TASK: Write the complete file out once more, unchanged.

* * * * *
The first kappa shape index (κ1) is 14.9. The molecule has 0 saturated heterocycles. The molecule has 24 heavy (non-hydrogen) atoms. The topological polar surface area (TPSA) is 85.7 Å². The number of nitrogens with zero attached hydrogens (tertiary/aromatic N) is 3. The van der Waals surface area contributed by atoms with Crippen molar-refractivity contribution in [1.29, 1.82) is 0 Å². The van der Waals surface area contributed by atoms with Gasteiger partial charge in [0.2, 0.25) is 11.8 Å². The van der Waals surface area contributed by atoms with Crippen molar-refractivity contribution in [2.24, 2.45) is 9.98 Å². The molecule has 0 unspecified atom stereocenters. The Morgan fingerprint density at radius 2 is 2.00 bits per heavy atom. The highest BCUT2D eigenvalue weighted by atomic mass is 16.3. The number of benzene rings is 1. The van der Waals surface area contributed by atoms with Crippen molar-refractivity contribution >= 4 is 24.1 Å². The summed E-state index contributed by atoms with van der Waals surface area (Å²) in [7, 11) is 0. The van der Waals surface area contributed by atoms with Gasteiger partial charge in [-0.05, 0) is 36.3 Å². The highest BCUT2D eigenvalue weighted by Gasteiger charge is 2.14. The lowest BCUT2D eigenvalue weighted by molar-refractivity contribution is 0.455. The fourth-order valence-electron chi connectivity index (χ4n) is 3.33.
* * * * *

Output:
The first kappa shape index (κ1) is 14.9. The molecule has 0 saturated heterocycles. The molecule has 24 heavy (non-hydrogen) atoms. The topological polar surface area (TPSA) is 85.7 Å². The number of nitrogens with zero attached hydrogens (tertiary/aromatic N) is 3. The van der Waals surface area contributed by atoms with Crippen molar-refractivity contribution in [1.29, 1.82) is 0 Å². The van der Waals surface area contributed by atoms with Gasteiger partial charge in [0.2, 0.25) is 11.8 Å². The van der Waals surface area contributed by atoms with Crippen molar-refractivity contribution in [2.24, 2.45) is 9.98 Å². The molecule has 0 unspecified atom stereocenters. The Morgan fingerprint density at radius 2 is 2.00 bits per heavy atom. The highest BCUT2D eigenvalue weighted by atomic mass is 16.3. The number of benzene rings is 1. The van der Waals surface area contributed by atoms with Crippen molar-refractivity contribution >= 4 is 24.1 Å². The summed E-state index contributed by atoms with van der Waals surface area (Å²) in [7, 11) is 0. The van der Waals surface area contributed by atoms with Gasteiger partial charge in [-0.05, 0) is 36.3 Å². The highest BCUT2D eigenvalue weighted by Gasteiger charge is 2.14. The lowest BCUT2D eigenvalue weighted by molar-refractivity contribution is 0.455. The fourth-order valence-electron chi connectivity index (χ4n) is 3.33.